We conclude that because the affidavit does not contain the requisite statements concerning claims of Dr. Goldberg's alleged malpractice in the second surgery, plaintiffs' affidavit is “grossly nonconforming” with respect to this claim. We further find that because the affidavit is “grossly nonconforming” to the requirements of the statute, the statements of Dr. Siegel are insufficient to constitute an affidavit of merit within the meaning of the statute with respect to the claims against defendants for the second surgery. Thus, as a matter of law, plaintiffs' complaint against defendants for the second surgery was not commenced because of their failure to file an affidavit of merit before the period of limitations expired on December 11, 2000, and summary disposition is appropriate. Scarsella II, supra at 549, 607 N.W.2d 711.
In this regard, the analysis of this Court in Holmes, supra, is instructive. There, this Court found that the period of limitations was not tolled when the plaintiff filed an unsworn affidavit of merit after filing his complaint because, pursuant to M.C.L. § 600.2912d(1), the unsworn statement was not a valid affidavit. Holmes, supra at 711-712, 714, 620 N.W.2d 319. Although plaintiffs in this case filed a sworn affidavit, the affidavit does not address the merit of any claims against defendants. Thus, the affidavit cannot be said to be an affidavit sufficient within the meaning of M.C.L. § 600.2912d(1) to certify the merit of any claims against defendants for the June 10, 1998, surgery. Furthermore, because the affidavit does not certify the merit of claims against defendants for the second surgery, its filing does not fulfill the goal of M.C.L. § 600.2912d to prevent frivolous medical-malpractice actions. Dorris v. Detroit Osteopathic Hosp. Corp., 460 Mich. 26, 47, 594 N.W.2d 455 (1999).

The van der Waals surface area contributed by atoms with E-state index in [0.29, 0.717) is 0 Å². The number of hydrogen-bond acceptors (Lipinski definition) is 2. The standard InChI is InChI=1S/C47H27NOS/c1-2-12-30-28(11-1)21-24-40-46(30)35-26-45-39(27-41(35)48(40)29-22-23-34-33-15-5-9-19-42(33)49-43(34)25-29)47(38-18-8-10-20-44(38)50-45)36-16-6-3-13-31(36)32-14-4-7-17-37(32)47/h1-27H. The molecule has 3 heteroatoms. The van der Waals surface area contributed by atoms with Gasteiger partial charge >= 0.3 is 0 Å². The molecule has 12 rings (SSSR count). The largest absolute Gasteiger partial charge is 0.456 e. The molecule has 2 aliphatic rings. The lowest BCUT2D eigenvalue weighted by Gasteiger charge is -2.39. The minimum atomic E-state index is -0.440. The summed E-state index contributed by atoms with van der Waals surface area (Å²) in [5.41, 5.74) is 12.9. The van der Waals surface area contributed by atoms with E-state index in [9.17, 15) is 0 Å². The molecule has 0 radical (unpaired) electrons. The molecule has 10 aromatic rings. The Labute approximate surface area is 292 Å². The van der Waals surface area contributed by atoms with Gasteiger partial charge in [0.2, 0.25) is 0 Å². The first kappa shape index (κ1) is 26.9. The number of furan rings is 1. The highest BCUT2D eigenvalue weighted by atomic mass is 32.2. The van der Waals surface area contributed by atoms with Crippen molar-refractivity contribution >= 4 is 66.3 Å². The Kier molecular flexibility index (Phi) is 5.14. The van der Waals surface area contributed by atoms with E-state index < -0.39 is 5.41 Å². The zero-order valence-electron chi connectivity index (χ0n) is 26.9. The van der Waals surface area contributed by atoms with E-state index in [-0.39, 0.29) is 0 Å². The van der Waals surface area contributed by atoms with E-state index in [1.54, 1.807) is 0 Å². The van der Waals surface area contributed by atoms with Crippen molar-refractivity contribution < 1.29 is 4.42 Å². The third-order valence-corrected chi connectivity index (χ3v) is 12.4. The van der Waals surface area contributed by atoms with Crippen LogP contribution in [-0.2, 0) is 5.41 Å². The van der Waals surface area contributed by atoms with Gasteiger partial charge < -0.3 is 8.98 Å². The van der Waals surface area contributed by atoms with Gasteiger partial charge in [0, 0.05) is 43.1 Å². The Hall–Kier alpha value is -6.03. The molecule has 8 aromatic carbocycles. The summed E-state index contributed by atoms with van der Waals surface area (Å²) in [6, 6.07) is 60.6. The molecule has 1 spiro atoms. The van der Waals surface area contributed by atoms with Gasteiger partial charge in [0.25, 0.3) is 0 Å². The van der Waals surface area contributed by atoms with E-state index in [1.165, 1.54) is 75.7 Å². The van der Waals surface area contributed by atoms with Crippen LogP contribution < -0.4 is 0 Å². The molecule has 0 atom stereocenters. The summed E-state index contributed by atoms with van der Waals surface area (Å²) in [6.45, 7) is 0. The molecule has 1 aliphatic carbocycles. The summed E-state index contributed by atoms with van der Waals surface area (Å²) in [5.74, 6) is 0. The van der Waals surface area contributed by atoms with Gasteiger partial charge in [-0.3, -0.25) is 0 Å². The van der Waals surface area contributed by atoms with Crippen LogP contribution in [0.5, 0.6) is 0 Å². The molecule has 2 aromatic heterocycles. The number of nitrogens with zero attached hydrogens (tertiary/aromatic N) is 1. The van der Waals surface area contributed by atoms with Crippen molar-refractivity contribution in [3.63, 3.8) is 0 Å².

We also find that the trial court did not abuse its discretion by failing to grant plaintiffs' request that the affidavit relate back to the date of the complaint. As the Scarsella II Court noted: